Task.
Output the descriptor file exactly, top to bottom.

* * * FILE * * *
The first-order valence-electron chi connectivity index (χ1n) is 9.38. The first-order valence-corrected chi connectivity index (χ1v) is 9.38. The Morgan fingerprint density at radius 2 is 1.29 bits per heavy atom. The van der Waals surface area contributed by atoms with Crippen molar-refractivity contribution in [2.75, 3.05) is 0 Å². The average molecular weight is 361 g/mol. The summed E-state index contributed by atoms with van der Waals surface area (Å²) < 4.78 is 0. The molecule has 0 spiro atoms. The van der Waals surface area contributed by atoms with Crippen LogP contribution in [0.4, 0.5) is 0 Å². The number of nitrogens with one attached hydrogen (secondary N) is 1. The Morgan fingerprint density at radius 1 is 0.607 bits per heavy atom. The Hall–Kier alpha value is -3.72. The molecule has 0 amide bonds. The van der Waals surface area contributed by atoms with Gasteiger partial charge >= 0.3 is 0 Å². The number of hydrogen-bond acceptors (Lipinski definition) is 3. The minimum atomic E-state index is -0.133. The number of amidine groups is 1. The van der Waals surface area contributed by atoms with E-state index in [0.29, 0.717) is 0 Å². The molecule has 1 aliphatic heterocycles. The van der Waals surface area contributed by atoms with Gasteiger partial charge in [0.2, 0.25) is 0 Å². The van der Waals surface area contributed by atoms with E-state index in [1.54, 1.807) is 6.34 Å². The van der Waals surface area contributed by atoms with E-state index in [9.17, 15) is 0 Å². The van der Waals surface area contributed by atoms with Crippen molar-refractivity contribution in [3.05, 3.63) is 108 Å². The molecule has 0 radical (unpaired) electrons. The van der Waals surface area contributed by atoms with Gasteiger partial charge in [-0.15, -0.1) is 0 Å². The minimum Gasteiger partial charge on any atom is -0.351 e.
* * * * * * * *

The first-order valence-electron chi connectivity index (χ1n) is 9.38. The first-order valence-corrected chi connectivity index (χ1v) is 9.38. The Morgan fingerprint density at radius 2 is 1.29 bits per heavy atom. The van der Waals surface area contributed by atoms with Crippen molar-refractivity contribution in [2.75, 3.05) is 0 Å². The average molecular weight is 361 g/mol. The summed E-state index contributed by atoms with van der Waals surface area (Å²) < 4.78 is 0. The molecule has 0 spiro atoms. The van der Waals surface area contributed by atoms with Crippen LogP contribution in [0.4, 0.5) is 0 Å². The number of nitrogens with one attached hydrogen (secondary N) is 1. The Morgan fingerprint density at radius 1 is 0.607 bits per heavy atom. The Hall–Kier alpha value is -3.72. The molecule has 0 amide bonds. The van der Waals surface area contributed by atoms with Gasteiger partial charge >= 0.3 is 0 Å². The number of hydrogen-bond acceptors (Lipinski definition) is 3. The minimum atomic E-state index is -0.133. The number of amidine groups is 1. The van der Waals surface area contributed by atoms with E-state index in [0.29, 0.717) is 0 Å². The molecule has 1 aliphatic heterocycles. The van der Waals surface area contributed by atoms with Gasteiger partial charge in [0.2, 0.25) is 0 Å². The van der Waals surface area contributed by atoms with E-state index in [1.54, 1.807) is 6.34 Å². The van der Waals surface area contributed by atoms with E-state index in [9.17, 15) is 0 Å². The van der Waals surface area contributed by atoms with Crippen molar-refractivity contribution in [3.05, 3.63) is 108 Å². The molecule has 0 radical (unpaired) electrons. The van der Waals surface area contributed by atoms with Gasteiger partial charge in [-0.15, -0.1) is 0 Å². The minimum Gasteiger partial charge on any atom is -0.351 e.